But at the same time, we are a developing institution. We look at reality on the ground, you travel especially run the Middle East, and the big
challenge is that at the global level, they need leaders to work together, address the bigger challenges that global economies are facing in the
context of climate change, in the context of debt problems, and we see especially in low income countries, and especially in the context of food
insecurity in the Middle East.
But at the national level, we need much higher investment growth. For that, we need stronger fiscal frameworks and we need ultimately much better
institutions, better environments for private sector.
ANDERSON: And you talk about this part of the world. It's very -- it's very fractured sort of picture when you look at this part of the world, the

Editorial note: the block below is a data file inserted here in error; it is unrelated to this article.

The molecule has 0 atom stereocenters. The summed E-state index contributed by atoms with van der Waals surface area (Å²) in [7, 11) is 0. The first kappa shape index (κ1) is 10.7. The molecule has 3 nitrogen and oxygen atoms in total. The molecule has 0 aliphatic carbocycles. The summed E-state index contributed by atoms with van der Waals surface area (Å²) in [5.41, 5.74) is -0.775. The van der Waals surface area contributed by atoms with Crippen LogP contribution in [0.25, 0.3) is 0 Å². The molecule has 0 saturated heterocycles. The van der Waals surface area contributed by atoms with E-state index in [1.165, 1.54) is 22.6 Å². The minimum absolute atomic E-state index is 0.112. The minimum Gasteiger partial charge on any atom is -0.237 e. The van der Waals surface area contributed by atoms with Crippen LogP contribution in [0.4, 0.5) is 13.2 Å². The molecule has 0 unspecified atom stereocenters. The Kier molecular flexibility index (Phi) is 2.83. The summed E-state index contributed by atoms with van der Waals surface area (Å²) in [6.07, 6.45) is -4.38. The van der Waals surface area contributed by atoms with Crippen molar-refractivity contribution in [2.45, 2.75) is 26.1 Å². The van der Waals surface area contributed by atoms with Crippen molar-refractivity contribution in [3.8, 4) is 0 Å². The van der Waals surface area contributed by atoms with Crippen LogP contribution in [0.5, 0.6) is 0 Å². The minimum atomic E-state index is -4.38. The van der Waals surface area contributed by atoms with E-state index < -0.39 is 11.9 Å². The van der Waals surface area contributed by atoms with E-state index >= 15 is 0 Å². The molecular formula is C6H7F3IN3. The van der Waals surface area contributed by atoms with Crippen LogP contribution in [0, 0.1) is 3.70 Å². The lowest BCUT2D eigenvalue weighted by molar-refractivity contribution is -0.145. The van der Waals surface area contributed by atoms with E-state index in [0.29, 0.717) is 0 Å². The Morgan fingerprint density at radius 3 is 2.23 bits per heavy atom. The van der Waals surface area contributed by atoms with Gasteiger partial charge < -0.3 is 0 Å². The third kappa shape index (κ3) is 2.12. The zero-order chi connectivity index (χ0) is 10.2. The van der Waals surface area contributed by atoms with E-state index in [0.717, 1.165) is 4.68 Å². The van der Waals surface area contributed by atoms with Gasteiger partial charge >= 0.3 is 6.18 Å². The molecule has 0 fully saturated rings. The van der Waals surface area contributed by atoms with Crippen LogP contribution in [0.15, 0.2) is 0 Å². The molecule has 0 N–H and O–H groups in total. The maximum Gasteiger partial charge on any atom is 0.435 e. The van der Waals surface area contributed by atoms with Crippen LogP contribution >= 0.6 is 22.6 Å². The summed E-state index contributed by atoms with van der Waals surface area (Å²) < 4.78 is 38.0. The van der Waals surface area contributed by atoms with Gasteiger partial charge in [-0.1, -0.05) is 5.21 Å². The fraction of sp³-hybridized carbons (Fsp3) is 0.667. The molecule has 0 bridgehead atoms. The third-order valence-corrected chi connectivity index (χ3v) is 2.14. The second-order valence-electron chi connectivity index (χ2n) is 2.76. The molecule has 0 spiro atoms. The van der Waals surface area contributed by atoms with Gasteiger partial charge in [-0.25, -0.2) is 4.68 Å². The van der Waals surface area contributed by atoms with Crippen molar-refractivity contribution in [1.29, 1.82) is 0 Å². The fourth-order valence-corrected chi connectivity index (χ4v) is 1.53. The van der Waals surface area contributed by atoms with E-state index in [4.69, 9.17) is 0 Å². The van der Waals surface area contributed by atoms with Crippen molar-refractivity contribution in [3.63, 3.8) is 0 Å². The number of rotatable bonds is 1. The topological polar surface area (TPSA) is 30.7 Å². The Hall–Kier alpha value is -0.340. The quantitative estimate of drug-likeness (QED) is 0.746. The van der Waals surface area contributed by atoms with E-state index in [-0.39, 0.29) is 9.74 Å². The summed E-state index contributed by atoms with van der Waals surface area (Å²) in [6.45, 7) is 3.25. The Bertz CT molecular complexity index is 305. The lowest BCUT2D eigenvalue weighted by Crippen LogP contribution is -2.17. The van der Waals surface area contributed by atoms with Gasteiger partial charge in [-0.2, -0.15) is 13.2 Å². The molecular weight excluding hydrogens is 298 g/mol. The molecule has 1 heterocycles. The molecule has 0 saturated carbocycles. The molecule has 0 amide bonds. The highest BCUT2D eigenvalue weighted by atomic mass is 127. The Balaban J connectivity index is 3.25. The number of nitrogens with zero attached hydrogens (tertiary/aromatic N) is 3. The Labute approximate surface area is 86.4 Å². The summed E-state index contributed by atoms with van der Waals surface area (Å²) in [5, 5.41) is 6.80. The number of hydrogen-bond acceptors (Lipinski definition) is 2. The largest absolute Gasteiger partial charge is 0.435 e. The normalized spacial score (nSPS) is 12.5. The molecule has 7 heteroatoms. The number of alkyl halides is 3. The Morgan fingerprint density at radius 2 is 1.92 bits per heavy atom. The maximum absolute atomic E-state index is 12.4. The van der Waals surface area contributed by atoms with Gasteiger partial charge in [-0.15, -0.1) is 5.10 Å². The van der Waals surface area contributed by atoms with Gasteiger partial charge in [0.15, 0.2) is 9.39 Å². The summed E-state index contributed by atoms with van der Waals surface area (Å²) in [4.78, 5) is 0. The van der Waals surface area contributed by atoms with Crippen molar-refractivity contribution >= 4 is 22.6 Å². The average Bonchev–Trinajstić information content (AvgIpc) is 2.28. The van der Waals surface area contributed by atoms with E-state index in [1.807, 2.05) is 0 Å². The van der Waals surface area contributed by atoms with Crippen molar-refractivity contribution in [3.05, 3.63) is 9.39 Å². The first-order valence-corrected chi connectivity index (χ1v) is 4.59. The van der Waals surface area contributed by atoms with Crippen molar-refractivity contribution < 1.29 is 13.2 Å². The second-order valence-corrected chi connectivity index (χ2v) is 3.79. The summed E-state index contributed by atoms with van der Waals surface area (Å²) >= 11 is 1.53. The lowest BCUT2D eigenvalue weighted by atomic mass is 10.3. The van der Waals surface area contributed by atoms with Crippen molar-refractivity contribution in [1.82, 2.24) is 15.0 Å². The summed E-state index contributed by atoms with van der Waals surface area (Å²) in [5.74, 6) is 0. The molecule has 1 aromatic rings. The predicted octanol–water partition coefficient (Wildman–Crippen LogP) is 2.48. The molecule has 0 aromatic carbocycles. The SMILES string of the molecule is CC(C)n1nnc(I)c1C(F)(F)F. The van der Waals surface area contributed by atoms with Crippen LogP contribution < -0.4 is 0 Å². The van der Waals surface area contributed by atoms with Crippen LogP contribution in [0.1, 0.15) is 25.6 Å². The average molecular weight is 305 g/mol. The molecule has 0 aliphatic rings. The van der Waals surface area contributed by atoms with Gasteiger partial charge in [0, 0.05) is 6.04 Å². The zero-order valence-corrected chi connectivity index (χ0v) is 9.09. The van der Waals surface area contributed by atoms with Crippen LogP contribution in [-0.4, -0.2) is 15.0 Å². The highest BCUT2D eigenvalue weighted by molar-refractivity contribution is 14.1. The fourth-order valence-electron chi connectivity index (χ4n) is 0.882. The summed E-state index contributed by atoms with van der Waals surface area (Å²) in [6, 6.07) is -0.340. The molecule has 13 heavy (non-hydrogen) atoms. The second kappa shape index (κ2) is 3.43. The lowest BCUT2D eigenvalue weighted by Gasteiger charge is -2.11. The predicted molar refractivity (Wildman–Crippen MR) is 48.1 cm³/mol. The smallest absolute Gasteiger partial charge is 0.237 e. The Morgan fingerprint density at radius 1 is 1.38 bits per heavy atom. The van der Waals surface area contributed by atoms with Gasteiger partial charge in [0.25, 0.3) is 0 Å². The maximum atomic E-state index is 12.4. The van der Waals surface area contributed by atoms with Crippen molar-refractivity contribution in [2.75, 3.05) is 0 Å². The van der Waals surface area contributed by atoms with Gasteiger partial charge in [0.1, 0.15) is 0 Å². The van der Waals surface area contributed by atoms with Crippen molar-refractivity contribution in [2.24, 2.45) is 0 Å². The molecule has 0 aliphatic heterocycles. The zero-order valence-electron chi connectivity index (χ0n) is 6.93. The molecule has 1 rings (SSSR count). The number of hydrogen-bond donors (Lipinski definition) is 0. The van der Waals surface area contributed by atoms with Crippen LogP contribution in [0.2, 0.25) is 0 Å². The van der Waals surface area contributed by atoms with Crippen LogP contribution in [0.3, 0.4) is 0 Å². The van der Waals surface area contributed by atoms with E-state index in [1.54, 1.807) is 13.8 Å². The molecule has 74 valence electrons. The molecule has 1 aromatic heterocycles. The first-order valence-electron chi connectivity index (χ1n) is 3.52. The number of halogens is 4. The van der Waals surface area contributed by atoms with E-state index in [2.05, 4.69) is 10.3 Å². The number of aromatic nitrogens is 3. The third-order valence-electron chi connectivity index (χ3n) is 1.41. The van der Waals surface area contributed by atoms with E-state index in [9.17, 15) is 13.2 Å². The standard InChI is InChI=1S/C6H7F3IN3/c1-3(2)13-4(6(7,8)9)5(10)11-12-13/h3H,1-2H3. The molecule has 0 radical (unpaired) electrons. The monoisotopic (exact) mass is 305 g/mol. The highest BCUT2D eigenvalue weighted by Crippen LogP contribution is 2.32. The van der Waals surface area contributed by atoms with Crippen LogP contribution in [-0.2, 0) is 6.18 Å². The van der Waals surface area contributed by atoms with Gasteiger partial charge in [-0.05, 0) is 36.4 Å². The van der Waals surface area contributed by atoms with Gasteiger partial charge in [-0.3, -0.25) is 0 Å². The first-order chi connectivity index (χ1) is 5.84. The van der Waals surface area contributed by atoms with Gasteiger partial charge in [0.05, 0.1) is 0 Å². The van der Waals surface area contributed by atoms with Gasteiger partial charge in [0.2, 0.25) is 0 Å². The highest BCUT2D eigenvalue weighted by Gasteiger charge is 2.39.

Middle East and North Africa, isn't it? Where I sit here in the UAE today, it is a very different story than that of Egypt, for example, or North
You look at sort of South Asia, Pakistan is a very different picture of that than India. It's good to have you on, sir. It is really important that
we drill down on the sort of thinking that you -- that went into this report, and we very much appreciate having you on, thank you.
Well, we are keeping an eye on Manhattan in the courthouse there. Donald Trump due to arrive any minute now for closing arguments in his fraud
trial. There is Trump, the defendant, of course, and Trump the candidate. And we will discuss both after this.
ANDERSON: Donald Trump now at a New York courthouse for closing arguments in his civil fraud trial. Just one of a number of trials of course he is